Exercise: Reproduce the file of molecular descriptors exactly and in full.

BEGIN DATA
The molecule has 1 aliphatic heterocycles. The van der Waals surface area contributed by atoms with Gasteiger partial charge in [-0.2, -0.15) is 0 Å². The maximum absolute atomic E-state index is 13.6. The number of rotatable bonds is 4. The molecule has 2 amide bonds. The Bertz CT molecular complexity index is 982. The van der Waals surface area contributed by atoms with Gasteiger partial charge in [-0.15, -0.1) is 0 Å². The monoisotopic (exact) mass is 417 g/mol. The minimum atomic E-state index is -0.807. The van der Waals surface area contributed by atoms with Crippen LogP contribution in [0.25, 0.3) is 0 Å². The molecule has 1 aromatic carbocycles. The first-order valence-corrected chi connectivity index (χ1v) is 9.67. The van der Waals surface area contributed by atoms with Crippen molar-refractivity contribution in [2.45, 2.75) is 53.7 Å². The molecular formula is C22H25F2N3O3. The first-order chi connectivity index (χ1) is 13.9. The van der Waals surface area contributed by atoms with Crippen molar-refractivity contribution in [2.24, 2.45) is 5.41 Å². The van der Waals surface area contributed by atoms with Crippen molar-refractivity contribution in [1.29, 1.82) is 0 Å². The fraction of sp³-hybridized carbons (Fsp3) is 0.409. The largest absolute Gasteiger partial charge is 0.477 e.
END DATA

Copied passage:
The molecule has 1 aliphatic heterocycles. The van der Waals surface area contributed by atoms with Gasteiger partial charge in [-0.2, -0.15) is 0 Å². The maximum absolute atomic E-state index is 13.6. The number of rotatable bonds is 4. The molecule has 2 amide bonds. The Bertz CT molecular complexity index is 982. The van der Waals surface area contributed by atoms with Gasteiger partial charge in [-0.15, -0.1) is 0 Å². The monoisotopic (exact) mass is 417 g/mol. The minimum atomic E-state index is -0.807. The van der Waals surface area contributed by atoms with Crippen LogP contribution in [0.25, 0.3) is 0 Å². The molecule has 1 aromatic carbocycles. The first-order valence-corrected chi connectivity index (χ1v) is 9.67. The van der Waals surface area contributed by atoms with Crippen molar-refractivity contribution in [2.45, 2.75) is 53.7 Å². The molecular formula is C22H25F2N3O3. The first-order chi connectivity index (χ1) is 13.9. The van der Waals surface area contributed by atoms with Crippen molar-refractivity contribution in [2.24, 2.45) is 5.41 Å². The van der Waals surface area contributed by atoms with Crippen molar-refractivity contribution in [1.29, 1.82) is 0 Å². The fraction of sp³-hybridized carbons (Fsp3) is 0.409. The largest absolute Gasteiger partial charge is 0.477 e.